Ratan Kaul
Ratan Kaul asked Michael Kroft:

What is the respective weightage you normally give to historical incidents and fiction in your novels?

Michael Kroft That's a tough one to answer, only because it depends how prominent the historical incidents, including the historical characters, are within the story and the level of historical learning the reader is forced to absorb. If the incidents are used as simply the background and parametres to the fictional plot, then it could be as low as five percent. But, if the story is based around historical events and uses or works in historical characters significant to it's plot, the weight of the historical incidents may be as high as seventy-five percent with the fiction being worked into it as twenty-five percent. I think any more than seventy-five percent and one is pretty-much writing non-fiction.

My Novel On Herring Cove Road uses a character driven plot set in the seventies in an actual place, so I am limited by the environment of the time (culture, technology, places, and etc.,) and there are no prominent figures used from that period within the story line. I would say that the historical incidents weigh in only at five percent and would not call it historical fiction, of course, being only forty years back does not, in my mind, qualify it as historical either, but genres can be at times pretty much subjective.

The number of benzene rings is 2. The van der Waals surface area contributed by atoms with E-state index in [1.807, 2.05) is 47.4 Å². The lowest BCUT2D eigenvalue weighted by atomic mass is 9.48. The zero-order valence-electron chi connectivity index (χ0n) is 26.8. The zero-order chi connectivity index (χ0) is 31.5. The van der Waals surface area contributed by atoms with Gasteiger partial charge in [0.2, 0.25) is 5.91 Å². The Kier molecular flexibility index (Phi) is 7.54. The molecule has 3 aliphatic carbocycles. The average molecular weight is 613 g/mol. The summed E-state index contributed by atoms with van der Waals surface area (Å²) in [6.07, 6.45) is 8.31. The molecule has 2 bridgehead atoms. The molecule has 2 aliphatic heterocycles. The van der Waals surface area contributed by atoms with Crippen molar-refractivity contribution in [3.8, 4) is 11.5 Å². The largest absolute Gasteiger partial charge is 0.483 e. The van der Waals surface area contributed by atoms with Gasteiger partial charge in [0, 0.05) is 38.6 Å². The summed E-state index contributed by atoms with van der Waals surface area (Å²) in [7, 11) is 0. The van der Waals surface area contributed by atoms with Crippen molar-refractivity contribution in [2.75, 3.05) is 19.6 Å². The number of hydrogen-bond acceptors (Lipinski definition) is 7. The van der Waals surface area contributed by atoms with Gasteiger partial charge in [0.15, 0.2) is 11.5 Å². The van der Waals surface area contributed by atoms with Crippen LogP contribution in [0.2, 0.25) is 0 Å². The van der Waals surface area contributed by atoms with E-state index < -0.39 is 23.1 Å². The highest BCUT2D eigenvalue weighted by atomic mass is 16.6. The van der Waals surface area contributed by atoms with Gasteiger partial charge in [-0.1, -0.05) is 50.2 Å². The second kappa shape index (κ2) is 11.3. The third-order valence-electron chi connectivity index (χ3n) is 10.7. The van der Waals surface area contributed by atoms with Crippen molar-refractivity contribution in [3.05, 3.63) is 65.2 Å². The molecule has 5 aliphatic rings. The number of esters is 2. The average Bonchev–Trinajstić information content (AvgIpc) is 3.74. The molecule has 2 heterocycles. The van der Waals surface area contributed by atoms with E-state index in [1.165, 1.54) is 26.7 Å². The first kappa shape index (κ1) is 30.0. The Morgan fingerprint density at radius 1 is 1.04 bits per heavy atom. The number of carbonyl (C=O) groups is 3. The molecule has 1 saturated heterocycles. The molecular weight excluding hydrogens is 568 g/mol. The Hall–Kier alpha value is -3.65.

I have plans to write a fictional story based in the 1700's around indenturement. On my list of projects, and it comes in as the fifth novel. If that comes to light, historical incidents would be easily thirty percent as it would use characters from that time, based on actual events and the law and policies of indenturement and be worked with the parametres of the environment of the time period.

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